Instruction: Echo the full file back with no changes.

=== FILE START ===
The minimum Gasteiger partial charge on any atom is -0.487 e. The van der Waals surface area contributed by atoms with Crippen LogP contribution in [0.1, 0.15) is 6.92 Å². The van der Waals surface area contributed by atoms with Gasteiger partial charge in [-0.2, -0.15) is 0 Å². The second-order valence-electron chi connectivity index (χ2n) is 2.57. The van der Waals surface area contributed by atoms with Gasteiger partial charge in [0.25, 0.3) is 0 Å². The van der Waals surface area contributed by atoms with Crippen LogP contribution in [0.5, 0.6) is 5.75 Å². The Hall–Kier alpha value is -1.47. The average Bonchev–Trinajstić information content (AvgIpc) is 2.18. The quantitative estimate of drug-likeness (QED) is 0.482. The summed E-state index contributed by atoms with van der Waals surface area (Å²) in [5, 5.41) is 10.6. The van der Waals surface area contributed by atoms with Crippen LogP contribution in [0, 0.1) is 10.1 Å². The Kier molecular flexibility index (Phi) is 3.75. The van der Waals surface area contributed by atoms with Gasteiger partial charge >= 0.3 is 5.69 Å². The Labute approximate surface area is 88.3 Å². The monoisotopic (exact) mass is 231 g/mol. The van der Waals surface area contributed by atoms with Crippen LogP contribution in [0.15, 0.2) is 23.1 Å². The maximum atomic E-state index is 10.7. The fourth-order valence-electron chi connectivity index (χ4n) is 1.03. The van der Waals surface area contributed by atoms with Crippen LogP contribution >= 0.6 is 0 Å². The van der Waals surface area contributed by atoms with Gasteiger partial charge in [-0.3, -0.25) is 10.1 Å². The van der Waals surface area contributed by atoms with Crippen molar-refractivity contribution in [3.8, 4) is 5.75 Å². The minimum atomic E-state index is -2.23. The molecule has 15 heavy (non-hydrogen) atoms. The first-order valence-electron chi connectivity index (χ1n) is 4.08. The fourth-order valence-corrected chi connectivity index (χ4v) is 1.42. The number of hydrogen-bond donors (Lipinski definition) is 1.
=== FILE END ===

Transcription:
The minimum Gasteiger partial charge on any atom is -0.487 e. The van der Waals surface area contributed by atoms with Crippen LogP contribution in [0.1, 0.15) is 6.92 Å². The van der Waals surface area contributed by atoms with Gasteiger partial charge in [-0.2, -0.15) is 0 Å². The second-order valence-electron chi connectivity index (χ2n) is 2.57. The van der Waals surface area contributed by atoms with Gasteiger partial charge in [0.25, 0.3) is 0 Å². The van der Waals surface area contributed by atoms with Crippen LogP contribution in [0.5, 0.6) is 5.75 Å². The Hall–Kier alpha value is -1.47. The average Bonchev–Trinajstić information content (AvgIpc) is 2.18. The quantitative estimate of drug-likeness (QED) is 0.482. The summed E-state index contributed by atoms with van der Waals surface area (Å²) in [5, 5.41) is 10.6. The van der Waals surface area contributed by atoms with Crippen LogP contribution in [0, 0.1) is 10.1 Å². The Kier molecular flexibility index (Phi) is 3.75. The van der Waals surface area contributed by atoms with Gasteiger partial charge >= 0.3 is 5.69 Å². The Labute approximate surface area is 88.3 Å². The monoisotopic (exact) mass is 231 g/mol. The van der Waals surface area contributed by atoms with Crippen LogP contribution in [0.15, 0.2) is 23.1 Å². The maximum atomic E-state index is 10.7. The fourth-order valence-electron chi connectivity index (χ4n) is 1.03. The van der Waals surface area contributed by atoms with Crippen LogP contribution >= 0.6 is 0 Å². The van der Waals surface area contributed by atoms with Gasteiger partial charge in [-0.3, -0.25) is 10.1 Å². The van der Waals surface area contributed by atoms with Crippen molar-refractivity contribution in [3.8, 4) is 5.75 Å². The minimum atomic E-state index is -2.23. The molecule has 15 heavy (non-hydrogen) atoms. The first-order valence-electron chi connectivity index (χ1n) is 4.08. The fourth-order valence-corrected chi connectivity index (χ4v) is 1.42. The number of hydrogen-bond donors (Lipinski definition) is 1.